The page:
DoorDash continues to expand beyond its restaurant roots with the announcement today that it has partnered with a number of retailers to offer on-demand grocery delivery through the DoorDash app for the first time.
From a DoorDash blog post announcing the new service:
Customers in the Bay Area, Los Angeles, Orange County, Sacramento, San Diego and the Central Coast can order from Smart & Final. Meijer and Fresh Thyme are available to customers in Chicago, Cincinnati, Milwaukee, Detroit and Indianapolis. In the coming weeks, we will be adding selection across the country with grocers such as Hy-Vee, Gristedes / D’agostino and more — providing more than 75 million Americans access to a grocery store on DoorDash.
The service will offer more than 10,000 grocery items available for on-demand delivery in less than one hour. In addition to getting a week’s worth of groceries, customers can also get more immediate meals like heat-and-serve or ready-to-eat meals from participating grocers.
There’s a big difference between getting a single burrito delivered to your door in an hour and getting a week’s worth of groceries, though. It can take the average person more than an hour to complete a grocery trip, so how will DoorDash be able to pick out all that produce and cereal and milk and whatever and whisk it off to a customer for a speedy delivery? According to TechCrunch “‘Embedded shoppers’ hired from a staffing agency handle the shopping in each store, and the groceries are then delivered by DoorDash’s Dashers.” (Sidenote: Between DoorDash and Instacart, it feels like grocery stores will soon only be filled with human avatars doing the shopping for other people at home.)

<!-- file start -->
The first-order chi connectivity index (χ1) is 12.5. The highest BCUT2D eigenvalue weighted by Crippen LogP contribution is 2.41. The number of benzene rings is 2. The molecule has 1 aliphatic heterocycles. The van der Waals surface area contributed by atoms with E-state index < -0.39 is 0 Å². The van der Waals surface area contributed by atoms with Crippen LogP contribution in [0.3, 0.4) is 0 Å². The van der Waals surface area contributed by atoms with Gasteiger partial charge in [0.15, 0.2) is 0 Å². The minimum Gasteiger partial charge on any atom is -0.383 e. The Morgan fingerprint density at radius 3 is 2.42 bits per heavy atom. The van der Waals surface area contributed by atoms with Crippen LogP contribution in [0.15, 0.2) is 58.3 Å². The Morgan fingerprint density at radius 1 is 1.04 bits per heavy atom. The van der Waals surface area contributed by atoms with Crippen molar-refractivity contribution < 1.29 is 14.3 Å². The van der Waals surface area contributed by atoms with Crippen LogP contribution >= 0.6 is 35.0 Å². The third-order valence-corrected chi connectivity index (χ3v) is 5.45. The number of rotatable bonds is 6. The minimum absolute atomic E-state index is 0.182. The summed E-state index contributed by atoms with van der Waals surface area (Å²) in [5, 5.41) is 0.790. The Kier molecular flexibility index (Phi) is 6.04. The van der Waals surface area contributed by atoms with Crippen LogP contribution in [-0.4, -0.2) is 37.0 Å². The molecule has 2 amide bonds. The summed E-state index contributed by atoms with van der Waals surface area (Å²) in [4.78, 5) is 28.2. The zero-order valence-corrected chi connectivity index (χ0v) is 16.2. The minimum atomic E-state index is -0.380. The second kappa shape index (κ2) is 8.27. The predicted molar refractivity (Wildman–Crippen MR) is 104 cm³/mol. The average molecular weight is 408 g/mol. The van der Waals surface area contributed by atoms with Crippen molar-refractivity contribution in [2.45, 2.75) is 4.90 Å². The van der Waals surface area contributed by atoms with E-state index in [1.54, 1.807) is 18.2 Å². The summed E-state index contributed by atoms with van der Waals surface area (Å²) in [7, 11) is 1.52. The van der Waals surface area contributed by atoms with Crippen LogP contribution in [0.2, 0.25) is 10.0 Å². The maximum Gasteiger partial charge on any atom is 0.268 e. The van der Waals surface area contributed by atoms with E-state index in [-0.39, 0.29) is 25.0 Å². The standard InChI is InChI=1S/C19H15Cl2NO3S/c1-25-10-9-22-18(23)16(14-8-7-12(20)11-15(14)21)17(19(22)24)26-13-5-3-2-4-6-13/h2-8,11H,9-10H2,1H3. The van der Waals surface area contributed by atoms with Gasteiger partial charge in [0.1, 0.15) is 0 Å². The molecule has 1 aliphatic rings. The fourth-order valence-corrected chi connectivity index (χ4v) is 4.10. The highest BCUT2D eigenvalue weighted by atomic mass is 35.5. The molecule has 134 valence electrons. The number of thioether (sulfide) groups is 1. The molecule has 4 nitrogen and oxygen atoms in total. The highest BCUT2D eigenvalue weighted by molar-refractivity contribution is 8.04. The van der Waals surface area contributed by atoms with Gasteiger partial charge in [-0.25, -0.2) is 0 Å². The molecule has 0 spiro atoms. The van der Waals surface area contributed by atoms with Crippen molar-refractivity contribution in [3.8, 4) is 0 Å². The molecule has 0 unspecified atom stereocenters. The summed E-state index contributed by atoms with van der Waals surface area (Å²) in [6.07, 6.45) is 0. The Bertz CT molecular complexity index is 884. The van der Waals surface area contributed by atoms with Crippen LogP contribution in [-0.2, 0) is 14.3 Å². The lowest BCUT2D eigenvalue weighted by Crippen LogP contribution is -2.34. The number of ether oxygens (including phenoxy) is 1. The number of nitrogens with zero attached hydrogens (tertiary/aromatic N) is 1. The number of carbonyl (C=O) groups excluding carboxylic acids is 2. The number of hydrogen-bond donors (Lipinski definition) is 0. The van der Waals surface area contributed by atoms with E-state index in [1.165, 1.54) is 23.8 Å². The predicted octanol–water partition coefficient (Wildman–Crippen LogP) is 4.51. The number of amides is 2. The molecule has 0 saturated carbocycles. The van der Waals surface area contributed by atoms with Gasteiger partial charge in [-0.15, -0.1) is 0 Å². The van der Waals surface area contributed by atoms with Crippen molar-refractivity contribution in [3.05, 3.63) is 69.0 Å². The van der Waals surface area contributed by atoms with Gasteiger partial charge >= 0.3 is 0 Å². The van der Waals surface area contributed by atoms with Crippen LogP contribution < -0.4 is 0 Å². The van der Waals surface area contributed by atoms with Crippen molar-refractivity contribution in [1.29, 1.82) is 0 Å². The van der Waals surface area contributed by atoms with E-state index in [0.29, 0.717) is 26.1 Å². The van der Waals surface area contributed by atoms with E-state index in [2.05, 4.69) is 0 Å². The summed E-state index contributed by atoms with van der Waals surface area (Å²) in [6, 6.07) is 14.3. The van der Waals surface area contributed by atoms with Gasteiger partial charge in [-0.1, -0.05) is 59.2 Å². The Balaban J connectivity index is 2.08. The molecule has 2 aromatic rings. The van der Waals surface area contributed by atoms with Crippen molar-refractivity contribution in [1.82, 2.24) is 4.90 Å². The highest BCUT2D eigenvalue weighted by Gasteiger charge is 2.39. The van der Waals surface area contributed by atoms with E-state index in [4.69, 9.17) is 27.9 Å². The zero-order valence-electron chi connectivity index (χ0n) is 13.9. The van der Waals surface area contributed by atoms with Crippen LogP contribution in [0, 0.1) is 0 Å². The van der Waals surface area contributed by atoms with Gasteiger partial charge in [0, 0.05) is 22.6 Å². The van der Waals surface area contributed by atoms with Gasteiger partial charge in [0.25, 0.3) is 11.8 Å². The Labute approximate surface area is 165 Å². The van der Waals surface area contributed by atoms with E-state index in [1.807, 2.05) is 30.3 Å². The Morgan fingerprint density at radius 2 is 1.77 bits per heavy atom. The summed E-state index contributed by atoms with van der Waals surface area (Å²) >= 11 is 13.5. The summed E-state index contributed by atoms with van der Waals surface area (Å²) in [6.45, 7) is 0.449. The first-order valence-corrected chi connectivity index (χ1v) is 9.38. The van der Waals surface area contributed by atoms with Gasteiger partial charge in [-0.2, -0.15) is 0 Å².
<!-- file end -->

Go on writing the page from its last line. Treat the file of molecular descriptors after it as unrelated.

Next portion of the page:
This isn’t DoorDash’s first foray into the world of grocery delivery. Through the company’s Drive white label service, it has fulfilled grocery orders for Walmart, Hy-Vee and more.
Honestly, DoorDash has been working up to this all year. The company launched convenience store deliveries in March, partnered with Walgreens for drug store deliveries in July, and then launched its own brand of ghost convenience stores earlier this month. So adding full-on groceries stores is a logical next step.
It makes even more sense when you consider that the restaurant industry, DoorDash’s meat-and-potatoes business, is being devastated by the global pandemic. Yes, delivery could be called a lifeline for restaurants, but the high commissions that DoorDash and Uber Eats (which is also getting into the grocery game) charge restaurants can negate any assistance its delivery provides. But the bigger issue, of course, is that an alarming number of restaurants are closing down permanently, so DoorDash must find new markets.
Will DoorDash be able to migrate its massive user base into the new grocery vertical? There will need to be some education, as people currently associate DoorDash with restaurants and Instacart with groceries. But as we continue to hunker down because of this pandemic, new habits are quickly becoming the new normal, and no one will care who brings them their groceries as long as there is a delivery window available.